State v. Morrow

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138 S.E.2d 245 (1964)

262 N.C. 592

STATE of North Carolina v. Charles E. MORROW.

No. 223.

Supreme Court of North Carolina.

October 14, 1964.

Atty. Gen. T. W. Bruton and Asst. Atty. Gen. James F. Bullock, for the State.

George J. Miller, Charlotte, for defendant appellant.


Defendant Morrow assigns as error the order of the trial judge, entered upon motion of the solicitor, consolidating the armed robbery case and the rape case for trial. This assignment of error is overruled.

The State's evidence presents these facts: About 10 p. m. on 21 December 1963 *246 Charles E. Morrow was driving an automobile, with Warren Hill Summers riding in it as a passenger, on Highway 51 near Pineville. They came up behind an automobile driven by Sara Lee Guion, in which her husband Benny Guion was a passenger. Morrow said to Summers, "Let's rape her"; Summers agreed. Whereupon, Morrow drove past the Guion automobile about half a mile, and stopped his automobile across the highway blocking traffic. Sara Lee Guion drove up and stopped. Morrow and Summers got out of their automobile and walked to the Guion automobile. Morrow pointed a pistol at them and told them "to stick them up." Sara Lee Guion jumped out of her automobile and ran down the highway screaming. Summers testified Morrow ran down the highway, caught her, and brought her back; Sara Lee Guion testified Summers was the person who ran her down, caught her, and brought her back. The Guions were then placed in the Morrow automobile on the back seat. Summers sat on the back seat with them, holding a pistol on them. Morrow then drove the automobile down the highway, and off the highway about two miles on a dirt road, and parked in the woods. Summers got out of the automobile, held the pistol on Benny Guion and forced him to get out of the automobile and go down into the woods with him. Then Morrow got into the back seat where Sara Lee Guion was, and by force and against her will ravished her. When he had finished, he told her to stay in the automobile. He then went in the woods, took the pistol from Summers, and held it on Benny Guion. Summers went to the automobile, got in, and by force and against her will ravished Sara Lee Guion. When Summers had Benny Guion in the woods holding a pistol on him and Morrow was ravishing Sara Lee Guion, Summers robbed Benny Guion of fifty-two cents in money. Sara Lee Guion testified: "From where my automobile was stopped, down to the wooded area, the two men in the car asked us on the way down if we were married, and we told them yes, and they said they needed $25.00 to go to Ennisville."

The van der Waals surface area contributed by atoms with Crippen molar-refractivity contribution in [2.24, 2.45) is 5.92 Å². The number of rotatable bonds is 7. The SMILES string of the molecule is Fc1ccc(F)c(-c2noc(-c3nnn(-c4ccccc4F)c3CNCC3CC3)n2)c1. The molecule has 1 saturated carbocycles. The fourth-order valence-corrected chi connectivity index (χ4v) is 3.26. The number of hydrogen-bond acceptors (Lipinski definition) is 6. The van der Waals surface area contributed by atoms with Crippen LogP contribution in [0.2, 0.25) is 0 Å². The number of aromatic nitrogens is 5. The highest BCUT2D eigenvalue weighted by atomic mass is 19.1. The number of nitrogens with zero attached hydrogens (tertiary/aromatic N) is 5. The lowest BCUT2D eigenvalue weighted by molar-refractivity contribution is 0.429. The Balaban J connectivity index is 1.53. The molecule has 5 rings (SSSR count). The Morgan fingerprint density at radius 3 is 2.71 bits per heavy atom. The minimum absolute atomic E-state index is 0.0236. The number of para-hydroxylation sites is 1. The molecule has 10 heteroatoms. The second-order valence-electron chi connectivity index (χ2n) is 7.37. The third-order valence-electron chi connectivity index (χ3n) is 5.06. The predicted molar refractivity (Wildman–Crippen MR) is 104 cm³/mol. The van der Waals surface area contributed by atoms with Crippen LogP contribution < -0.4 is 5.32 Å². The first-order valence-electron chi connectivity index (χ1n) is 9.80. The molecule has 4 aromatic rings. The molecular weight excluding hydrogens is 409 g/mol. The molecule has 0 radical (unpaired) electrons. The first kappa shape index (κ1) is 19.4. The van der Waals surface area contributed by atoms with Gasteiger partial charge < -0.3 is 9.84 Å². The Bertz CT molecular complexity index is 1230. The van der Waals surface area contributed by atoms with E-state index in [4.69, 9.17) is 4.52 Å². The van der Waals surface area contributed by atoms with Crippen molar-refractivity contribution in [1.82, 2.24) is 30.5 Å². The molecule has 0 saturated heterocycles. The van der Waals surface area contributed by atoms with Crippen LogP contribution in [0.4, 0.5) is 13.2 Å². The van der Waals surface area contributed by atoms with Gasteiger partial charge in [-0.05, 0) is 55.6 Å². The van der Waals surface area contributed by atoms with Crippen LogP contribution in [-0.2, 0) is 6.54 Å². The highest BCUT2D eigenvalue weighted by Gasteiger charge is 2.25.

The two indictments here charge Morrow with crimes which are so connected in time and place as that evidence at the trial of one of the indictments is competent and admissible at the trial of the other, and under such circumstances the trial judge was authorized by the provisions of G.S. § 15-152 in his sound discretion to order their consolidation for trial. State v. White, 256 N.C. 244, 123 S.E.2d 483; State v. Truelove, 224 N.C. 147, 29 S.E.2d 460; State v. Chapman, 221 N.C. 157, 19 S.E.2d 250; State v. Combs, 200 N.C. 671, 158 S.E. 252; Strong's N.C. Index, Vol. I, Criminal Law, § 87.

We have examined defendant's assignments of error to the admission of evidence over his objections and exceptions, and to the refusal of the court to strike it out, and no prejudicial error appears. A discussion of them seriatim would serve no useful purpose, and they are all overruled.